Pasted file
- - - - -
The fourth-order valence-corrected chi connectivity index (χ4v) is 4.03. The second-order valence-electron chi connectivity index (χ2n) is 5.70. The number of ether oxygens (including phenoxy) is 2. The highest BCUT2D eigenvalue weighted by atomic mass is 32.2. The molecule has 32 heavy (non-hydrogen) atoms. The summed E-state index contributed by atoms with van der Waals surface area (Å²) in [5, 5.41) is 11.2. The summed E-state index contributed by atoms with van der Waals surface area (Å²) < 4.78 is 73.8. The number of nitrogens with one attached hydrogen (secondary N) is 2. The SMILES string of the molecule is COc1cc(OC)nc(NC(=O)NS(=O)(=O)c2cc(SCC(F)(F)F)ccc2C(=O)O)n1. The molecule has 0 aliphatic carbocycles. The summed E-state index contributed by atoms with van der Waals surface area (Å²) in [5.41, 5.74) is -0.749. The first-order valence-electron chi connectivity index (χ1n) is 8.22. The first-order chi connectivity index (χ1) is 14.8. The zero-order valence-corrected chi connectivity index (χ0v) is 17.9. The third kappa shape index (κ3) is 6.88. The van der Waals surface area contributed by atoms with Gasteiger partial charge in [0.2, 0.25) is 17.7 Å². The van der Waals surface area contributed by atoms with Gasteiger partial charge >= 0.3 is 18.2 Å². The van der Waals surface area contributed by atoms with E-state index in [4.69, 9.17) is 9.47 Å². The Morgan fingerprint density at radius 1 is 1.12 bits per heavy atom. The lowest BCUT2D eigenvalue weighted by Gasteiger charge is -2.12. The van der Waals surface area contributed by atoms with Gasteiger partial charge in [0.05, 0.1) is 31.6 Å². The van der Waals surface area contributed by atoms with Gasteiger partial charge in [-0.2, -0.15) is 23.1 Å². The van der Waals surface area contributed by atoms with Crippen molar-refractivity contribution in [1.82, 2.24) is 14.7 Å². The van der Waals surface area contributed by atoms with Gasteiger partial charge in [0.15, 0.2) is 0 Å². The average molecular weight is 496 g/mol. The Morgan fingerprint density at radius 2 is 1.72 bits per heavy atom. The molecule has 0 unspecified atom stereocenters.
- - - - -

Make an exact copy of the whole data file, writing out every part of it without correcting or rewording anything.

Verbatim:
The fourth-order valence-corrected chi connectivity index (χ4v) is 4.03. The second-order valence-electron chi connectivity index (χ2n) is 5.70. The number of ether oxygens (including phenoxy) is 2. The highest BCUT2D eigenvalue weighted by atomic mass is 32.2. The molecule has 32 heavy (non-hydrogen) atoms. The summed E-state index contributed by atoms with van der Waals surface area (Å²) in [5, 5.41) is 11.2. The summed E-state index contributed by atoms with van der Waals surface area (Å²) < 4.78 is 73.8. The number of nitrogens with one attached hydrogen (secondary N) is 2. The SMILES string of the molecule is COc1cc(OC)nc(NC(=O)NS(=O)(=O)c2cc(SCC(F)(F)F)ccc2C(=O)O)n1. The molecule has 0 aliphatic carbocycles. The summed E-state index contributed by atoms with van der Waals surface area (Å²) in [5.41, 5.74) is -0.749. The first-order valence-electron chi connectivity index (χ1n) is 8.22. The first-order chi connectivity index (χ1) is 14.8. The zero-order valence-corrected chi connectivity index (χ0v) is 17.9. The third kappa shape index (κ3) is 6.88. The van der Waals surface area contributed by atoms with Gasteiger partial charge in [0.2, 0.25) is 17.7 Å². The van der Waals surface area contributed by atoms with Gasteiger partial charge >= 0.3 is 18.2 Å². The van der Waals surface area contributed by atoms with E-state index in [4.69, 9.17) is 9.47 Å². The Morgan fingerprint density at radius 1 is 1.12 bits per heavy atom. The lowest BCUT2D eigenvalue weighted by Gasteiger charge is -2.12. The van der Waals surface area contributed by atoms with Gasteiger partial charge in [0.05, 0.1) is 31.6 Å². The van der Waals surface area contributed by atoms with Gasteiger partial charge in [-0.2, -0.15) is 23.1 Å². The van der Waals surface area contributed by atoms with Crippen molar-refractivity contribution in [1.82, 2.24) is 14.7 Å². The van der Waals surface area contributed by atoms with Gasteiger partial charge in [0.15, 0.2) is 0 Å². The average molecular weight is 496 g/mol. The Morgan fingerprint density at radius 2 is 1.72 bits per heavy atom. The molecule has 0 unspecified atom stereocenters.